What the Philippines needs to do in 2021 to deliver its climate pledges

Ahead of the COP26 climate summit in Glasgow in November, Eco-Business highlights some of the major issues the Southeast Asian country must address to attain its vision of a low-carbon future.

Sual 1 coal plant Pangasinan, Philippines
The existing Sual 1 power station is the largest coal-fired plant in the country. A second power station was supposed to be built by Korean utility Kepco but it withdrew from the project last year. Even if it pushed through with its plans, it would have been impacted by the coal moratorium on fleets without permits. Image: TeaM Energy

While Covid-19 lockdown measures in 2020 brought about temporary improvements in air quality and lower greenhouse gas emissions, a pandemic alone has not reversed the effects of climate change in the Philippines.

From back-to-back typhoons in November and extensive flooding due to rising sea levels, the country remains among the world’s most climate-vulnerable nations.

Despite these threats, the government is planning to reduce its commitment to lower carbon emissions under the Paris climate agreement, based on a presentation by the Climate Change Commission to civil society organisations in December. 

The commission, whose officials represent the Philippines at the United Nations (UN) Framework Convention on Climate Change’s annual conference of parties (COP), said that the nation is aiming to reduce harmful greenhouse gases by 30 per cent by 2040.

The new target is a retreat from its original pledge in 2015 of cutting by 70 per cent emissions from energy, transport, waste, forestry and industry sectors by 2030, relative to the business-as-usual scenario from 2000 to 2030.

The commission’s vice-chairperson Emmanuel De Guzman said the new plan would “advance our national interest”, but local environmental watchdogs called it “shameful” .

The Philippines was supposed to have submitted its updated targets, known as nationally determined contributions, to the UN by the end of 2020, but has been unable to do so as the commission agreed to “consider the concerns and comments of stakeholders” following last month’s meeting.

In the run up to the COP26 climate summit in Glasgow, Scotland in November, what will it take for the Southeast Asian nation to ensure that it abides by the Paris accord’s goal to cap global warming at 1.5 degrees Celsius? Here are some policies needed this year to steer the country towards a climate-friendly path.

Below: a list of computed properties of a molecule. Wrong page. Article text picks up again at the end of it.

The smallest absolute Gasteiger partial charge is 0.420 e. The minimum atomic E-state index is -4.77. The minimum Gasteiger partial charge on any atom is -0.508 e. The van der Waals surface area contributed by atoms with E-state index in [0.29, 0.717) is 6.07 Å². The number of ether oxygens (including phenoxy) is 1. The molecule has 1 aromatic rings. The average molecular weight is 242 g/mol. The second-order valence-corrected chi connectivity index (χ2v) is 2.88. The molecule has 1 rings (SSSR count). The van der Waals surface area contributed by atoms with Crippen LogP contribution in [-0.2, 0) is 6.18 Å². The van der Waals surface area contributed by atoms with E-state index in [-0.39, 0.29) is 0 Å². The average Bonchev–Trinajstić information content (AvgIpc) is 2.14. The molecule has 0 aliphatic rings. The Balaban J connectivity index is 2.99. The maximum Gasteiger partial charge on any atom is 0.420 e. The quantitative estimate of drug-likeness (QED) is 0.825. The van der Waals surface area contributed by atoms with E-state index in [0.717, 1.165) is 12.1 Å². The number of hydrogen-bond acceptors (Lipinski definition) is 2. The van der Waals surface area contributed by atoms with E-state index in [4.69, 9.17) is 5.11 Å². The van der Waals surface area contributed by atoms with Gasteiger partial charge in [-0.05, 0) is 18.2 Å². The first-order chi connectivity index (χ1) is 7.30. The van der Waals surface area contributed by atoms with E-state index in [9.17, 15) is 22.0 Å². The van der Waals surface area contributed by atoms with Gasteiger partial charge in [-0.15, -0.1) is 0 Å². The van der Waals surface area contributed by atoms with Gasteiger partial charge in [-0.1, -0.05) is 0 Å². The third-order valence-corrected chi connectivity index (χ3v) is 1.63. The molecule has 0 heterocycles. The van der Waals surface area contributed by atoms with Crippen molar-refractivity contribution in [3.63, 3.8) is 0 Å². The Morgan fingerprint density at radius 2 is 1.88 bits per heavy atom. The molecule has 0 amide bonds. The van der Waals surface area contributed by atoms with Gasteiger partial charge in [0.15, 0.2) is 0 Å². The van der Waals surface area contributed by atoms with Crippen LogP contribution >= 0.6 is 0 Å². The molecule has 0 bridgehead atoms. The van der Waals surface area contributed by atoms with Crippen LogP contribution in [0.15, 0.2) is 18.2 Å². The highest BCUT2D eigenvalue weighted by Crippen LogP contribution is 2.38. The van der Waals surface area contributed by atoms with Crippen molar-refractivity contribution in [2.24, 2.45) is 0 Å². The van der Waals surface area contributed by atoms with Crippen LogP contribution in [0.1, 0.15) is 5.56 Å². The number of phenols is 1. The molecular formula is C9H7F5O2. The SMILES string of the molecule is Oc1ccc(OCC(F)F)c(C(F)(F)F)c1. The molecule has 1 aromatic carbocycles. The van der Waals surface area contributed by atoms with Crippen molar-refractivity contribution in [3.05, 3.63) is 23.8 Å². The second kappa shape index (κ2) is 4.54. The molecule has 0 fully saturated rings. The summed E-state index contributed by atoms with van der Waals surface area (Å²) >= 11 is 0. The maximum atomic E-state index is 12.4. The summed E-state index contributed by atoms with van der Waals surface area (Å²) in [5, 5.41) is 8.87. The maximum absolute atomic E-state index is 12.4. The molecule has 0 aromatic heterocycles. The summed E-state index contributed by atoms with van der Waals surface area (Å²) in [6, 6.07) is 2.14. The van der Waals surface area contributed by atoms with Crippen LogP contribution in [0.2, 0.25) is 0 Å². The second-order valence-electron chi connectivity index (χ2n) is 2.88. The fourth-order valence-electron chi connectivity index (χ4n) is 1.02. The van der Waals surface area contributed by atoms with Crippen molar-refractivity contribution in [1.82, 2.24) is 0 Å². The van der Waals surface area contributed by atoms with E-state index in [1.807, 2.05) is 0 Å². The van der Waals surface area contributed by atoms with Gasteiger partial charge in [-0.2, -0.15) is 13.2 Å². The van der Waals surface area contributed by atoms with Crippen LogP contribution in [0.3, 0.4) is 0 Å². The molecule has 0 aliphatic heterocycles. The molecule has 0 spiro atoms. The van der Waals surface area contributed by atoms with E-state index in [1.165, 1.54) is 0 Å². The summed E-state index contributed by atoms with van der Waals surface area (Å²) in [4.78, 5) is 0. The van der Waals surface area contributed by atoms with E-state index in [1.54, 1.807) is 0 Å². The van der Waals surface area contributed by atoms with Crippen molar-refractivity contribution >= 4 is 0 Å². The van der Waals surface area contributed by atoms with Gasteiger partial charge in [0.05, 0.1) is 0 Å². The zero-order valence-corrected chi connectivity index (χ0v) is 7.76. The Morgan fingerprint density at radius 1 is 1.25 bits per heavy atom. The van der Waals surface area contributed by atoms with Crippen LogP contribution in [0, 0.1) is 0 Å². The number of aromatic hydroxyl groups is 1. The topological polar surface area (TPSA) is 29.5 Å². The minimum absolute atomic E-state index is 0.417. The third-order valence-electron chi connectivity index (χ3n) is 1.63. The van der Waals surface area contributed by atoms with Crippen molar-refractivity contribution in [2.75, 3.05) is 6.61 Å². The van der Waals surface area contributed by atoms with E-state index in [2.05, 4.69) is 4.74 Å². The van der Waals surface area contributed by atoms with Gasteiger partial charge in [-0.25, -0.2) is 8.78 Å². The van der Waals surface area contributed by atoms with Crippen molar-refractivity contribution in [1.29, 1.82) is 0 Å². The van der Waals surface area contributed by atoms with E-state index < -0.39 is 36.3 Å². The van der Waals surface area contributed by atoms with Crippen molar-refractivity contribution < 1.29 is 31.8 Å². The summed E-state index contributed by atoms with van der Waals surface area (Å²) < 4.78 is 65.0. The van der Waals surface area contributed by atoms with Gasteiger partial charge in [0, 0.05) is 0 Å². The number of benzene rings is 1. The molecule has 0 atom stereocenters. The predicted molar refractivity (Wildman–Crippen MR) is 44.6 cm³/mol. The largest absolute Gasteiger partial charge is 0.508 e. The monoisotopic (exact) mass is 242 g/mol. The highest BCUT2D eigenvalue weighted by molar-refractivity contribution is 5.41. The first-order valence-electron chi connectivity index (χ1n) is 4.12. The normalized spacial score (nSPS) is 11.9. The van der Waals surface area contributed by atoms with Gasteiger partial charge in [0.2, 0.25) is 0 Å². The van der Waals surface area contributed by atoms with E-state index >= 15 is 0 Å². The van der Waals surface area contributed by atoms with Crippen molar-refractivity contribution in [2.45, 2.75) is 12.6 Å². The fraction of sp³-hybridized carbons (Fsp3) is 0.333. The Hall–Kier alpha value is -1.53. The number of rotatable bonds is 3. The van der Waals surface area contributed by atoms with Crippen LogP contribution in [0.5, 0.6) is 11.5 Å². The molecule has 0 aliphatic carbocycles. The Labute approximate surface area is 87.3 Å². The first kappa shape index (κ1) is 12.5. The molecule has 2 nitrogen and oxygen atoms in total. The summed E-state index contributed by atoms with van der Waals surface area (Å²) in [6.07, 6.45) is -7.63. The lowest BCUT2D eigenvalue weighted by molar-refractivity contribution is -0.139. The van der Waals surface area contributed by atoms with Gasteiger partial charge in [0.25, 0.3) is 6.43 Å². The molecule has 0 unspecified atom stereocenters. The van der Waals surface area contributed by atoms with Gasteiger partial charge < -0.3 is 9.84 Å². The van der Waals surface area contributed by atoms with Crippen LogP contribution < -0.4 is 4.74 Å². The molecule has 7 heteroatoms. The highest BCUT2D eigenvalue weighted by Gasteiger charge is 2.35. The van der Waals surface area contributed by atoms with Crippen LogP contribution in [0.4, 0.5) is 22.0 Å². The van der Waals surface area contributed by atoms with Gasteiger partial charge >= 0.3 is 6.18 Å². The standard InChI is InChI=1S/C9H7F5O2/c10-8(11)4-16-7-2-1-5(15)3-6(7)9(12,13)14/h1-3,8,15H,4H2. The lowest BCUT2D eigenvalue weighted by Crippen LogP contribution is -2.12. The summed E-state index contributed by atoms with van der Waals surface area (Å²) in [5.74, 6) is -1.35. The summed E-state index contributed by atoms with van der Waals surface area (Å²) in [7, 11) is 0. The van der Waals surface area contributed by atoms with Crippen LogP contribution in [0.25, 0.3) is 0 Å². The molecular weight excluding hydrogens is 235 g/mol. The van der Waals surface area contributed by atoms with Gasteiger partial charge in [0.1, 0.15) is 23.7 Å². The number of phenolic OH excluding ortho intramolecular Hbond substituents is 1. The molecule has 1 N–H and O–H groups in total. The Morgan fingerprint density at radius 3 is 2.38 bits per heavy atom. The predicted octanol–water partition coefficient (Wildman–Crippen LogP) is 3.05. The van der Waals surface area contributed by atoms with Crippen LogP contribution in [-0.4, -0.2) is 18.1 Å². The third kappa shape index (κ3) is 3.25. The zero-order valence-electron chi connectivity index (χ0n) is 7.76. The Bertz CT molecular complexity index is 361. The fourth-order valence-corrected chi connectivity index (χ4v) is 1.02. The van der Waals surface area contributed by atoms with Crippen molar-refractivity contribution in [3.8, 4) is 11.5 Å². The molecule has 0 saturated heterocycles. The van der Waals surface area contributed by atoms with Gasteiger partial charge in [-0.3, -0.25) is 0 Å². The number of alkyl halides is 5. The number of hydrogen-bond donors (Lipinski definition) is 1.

1. Phase out of committed coal-fired plants

The Philippines needs to scrap coal projects in order to contribute to limiting global warming to 1.5 degrees Celsius above pre-industrial levels. This includes projects that have been approved, but have yet to be built.

Although the government’s announcement in 2020 that it will stop constructing new coal-fired power plants could stave off over 10-gigawatts (GW) of coal in the pipeline, the archipelago still has 4GW of approved coal projects, apart from the 9.8GW currently installed.

The government’s new policy does not cover applications that have already been endorsed or have secured the needed permits. 

Because of the massive expansion of committed coal projects, emissions are likely to peak only by 2035 and an eventual phase-out of coal will only happen by 2062, according to a 2019 report by Germany-based climate science non-profit Climate Analytics. This far exceeds the retirement date set by the Paris Agreement, which sees coal-fired power being phased out in the Southeast Asian region by 2040.

The fossil fuel, the single biggest source of greenhouse gas emissions globally, will account for an estimated 52.3 per cent of the 396.9 million metric tonnes of carbon-dioxide spewed out by the country in 2030, according to the Philippine Energy Plan.  

Apart from coal, the country also has to veer away from gas, which accounts for over 21 per cent of its power generation, in order to create more room for renewables in the energy mix. 

2. Tap the US$30 billion renewable energy investment opportunity

With the coal moratorium in place, renewable energy investments can be scaled up this year.